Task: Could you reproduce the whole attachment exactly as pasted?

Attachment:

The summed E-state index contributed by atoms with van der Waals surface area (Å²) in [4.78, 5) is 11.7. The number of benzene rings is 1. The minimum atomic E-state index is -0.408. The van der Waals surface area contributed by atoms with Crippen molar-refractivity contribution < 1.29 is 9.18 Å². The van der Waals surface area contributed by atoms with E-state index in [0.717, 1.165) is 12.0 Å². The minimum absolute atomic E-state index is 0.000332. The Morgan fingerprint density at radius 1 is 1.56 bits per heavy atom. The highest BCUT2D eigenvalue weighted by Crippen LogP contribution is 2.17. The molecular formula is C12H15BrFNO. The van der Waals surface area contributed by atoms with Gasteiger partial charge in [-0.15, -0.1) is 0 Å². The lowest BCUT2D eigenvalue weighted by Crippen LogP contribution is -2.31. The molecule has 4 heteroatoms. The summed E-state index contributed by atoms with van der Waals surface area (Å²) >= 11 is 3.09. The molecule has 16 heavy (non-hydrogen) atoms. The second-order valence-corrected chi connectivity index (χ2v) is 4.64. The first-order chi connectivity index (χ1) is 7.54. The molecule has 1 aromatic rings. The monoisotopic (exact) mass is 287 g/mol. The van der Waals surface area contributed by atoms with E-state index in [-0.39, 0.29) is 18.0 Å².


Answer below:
The summed E-state index contributed by atoms with van der Waals surface area (Å²) in [4.78, 5) is 11.7. The number of benzene rings is 1. The minimum atomic E-state index is -0.408. The van der Waals surface area contributed by atoms with Crippen molar-refractivity contribution < 1.29 is 9.18 Å². The van der Waals surface area contributed by atoms with E-state index in [0.717, 1.165) is 12.0 Å². The minimum absolute atomic E-state index is 0.000332. The Morgan fingerprint density at radius 1 is 1.56 bits per heavy atom. The highest BCUT2D eigenvalue weighted by Crippen LogP contribution is 2.17. The molecular formula is C12H15BrFNO. The van der Waals surface area contributed by atoms with Gasteiger partial charge in [-0.15, -0.1) is 0 Å². The lowest BCUT2D eigenvalue weighted by Crippen LogP contribution is -2.31. The molecule has 4 heteroatoms. The summed E-state index contributed by atoms with van der Waals surface area (Å²) >= 11 is 3.09. The molecule has 16 heavy (non-hydrogen) atoms. The second-order valence-corrected chi connectivity index (χ2v) is 4.64. The first-order chi connectivity index (χ1) is 7.54. The molecule has 1 aromatic rings. The monoisotopic (exact) mass is 287 g/mol. The van der Waals surface area contributed by atoms with E-state index in [-0.39, 0.29) is 18.0 Å².